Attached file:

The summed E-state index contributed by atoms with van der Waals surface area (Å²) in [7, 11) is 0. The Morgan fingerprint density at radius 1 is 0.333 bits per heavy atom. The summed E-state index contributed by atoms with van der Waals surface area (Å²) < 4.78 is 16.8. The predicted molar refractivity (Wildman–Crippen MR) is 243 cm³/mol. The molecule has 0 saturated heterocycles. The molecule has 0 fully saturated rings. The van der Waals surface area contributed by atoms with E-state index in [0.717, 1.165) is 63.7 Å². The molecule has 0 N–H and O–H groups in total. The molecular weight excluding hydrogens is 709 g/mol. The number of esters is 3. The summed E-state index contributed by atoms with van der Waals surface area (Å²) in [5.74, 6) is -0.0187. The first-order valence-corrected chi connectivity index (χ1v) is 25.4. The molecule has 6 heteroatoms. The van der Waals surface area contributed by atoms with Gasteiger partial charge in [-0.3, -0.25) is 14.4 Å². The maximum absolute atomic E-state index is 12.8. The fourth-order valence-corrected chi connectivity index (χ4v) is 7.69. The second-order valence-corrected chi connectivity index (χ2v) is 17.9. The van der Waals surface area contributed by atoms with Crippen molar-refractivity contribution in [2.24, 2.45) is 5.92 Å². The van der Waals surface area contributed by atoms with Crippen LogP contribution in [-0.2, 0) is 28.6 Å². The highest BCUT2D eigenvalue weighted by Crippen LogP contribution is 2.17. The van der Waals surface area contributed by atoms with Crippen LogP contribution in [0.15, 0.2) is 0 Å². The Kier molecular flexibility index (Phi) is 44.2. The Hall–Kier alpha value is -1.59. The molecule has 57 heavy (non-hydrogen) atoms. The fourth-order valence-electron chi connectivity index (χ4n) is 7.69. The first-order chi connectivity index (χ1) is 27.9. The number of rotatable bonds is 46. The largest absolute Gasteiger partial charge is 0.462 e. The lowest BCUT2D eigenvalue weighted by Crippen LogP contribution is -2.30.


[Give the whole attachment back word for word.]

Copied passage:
The summed E-state index contributed by atoms with van der Waals surface area (Å²) in [7, 11) is 0. The Morgan fingerprint density at radius 1 is 0.333 bits per heavy atom. The summed E-state index contributed by atoms with van der Waals surface area (Å²) < 4.78 is 16.8. The predicted molar refractivity (Wildman–Crippen MR) is 243 cm³/mol. The molecule has 0 saturated heterocycles. The molecule has 0 fully saturated rings. The van der Waals surface area contributed by atoms with E-state index in [0.717, 1.165) is 63.7 Å². The molecule has 0 N–H and O–H groups in total. The molecular weight excluding hydrogens is 709 g/mol. The number of esters is 3. The summed E-state index contributed by atoms with van der Waals surface area (Å²) in [5.74, 6) is -0.0187. The first-order valence-corrected chi connectivity index (χ1v) is 25.4. The molecule has 6 heteroatoms. The van der Waals surface area contributed by atoms with Gasteiger partial charge in [-0.3, -0.25) is 14.4 Å². The maximum absolute atomic E-state index is 12.8. The fourth-order valence-corrected chi connectivity index (χ4v) is 7.69. The second-order valence-corrected chi connectivity index (χ2v) is 17.9. The van der Waals surface area contributed by atoms with Crippen molar-refractivity contribution in [2.24, 2.45) is 5.92 Å². The van der Waals surface area contributed by atoms with Crippen LogP contribution in [-0.2, 0) is 28.6 Å². The highest BCUT2D eigenvalue weighted by Crippen LogP contribution is 2.17. The van der Waals surface area contributed by atoms with Crippen LogP contribution in [0.15, 0.2) is 0 Å². The Kier molecular flexibility index (Phi) is 44.2. The Hall–Kier alpha value is -1.59. The molecule has 57 heavy (non-hydrogen) atoms. The fourth-order valence-electron chi connectivity index (χ4n) is 7.69. The first-order chi connectivity index (χ1) is 27.9. The number of rotatable bonds is 46. The largest absolute Gasteiger partial charge is 0.462 e. The lowest BCUT2D eigenvalue weighted by Crippen LogP contribution is -2.30.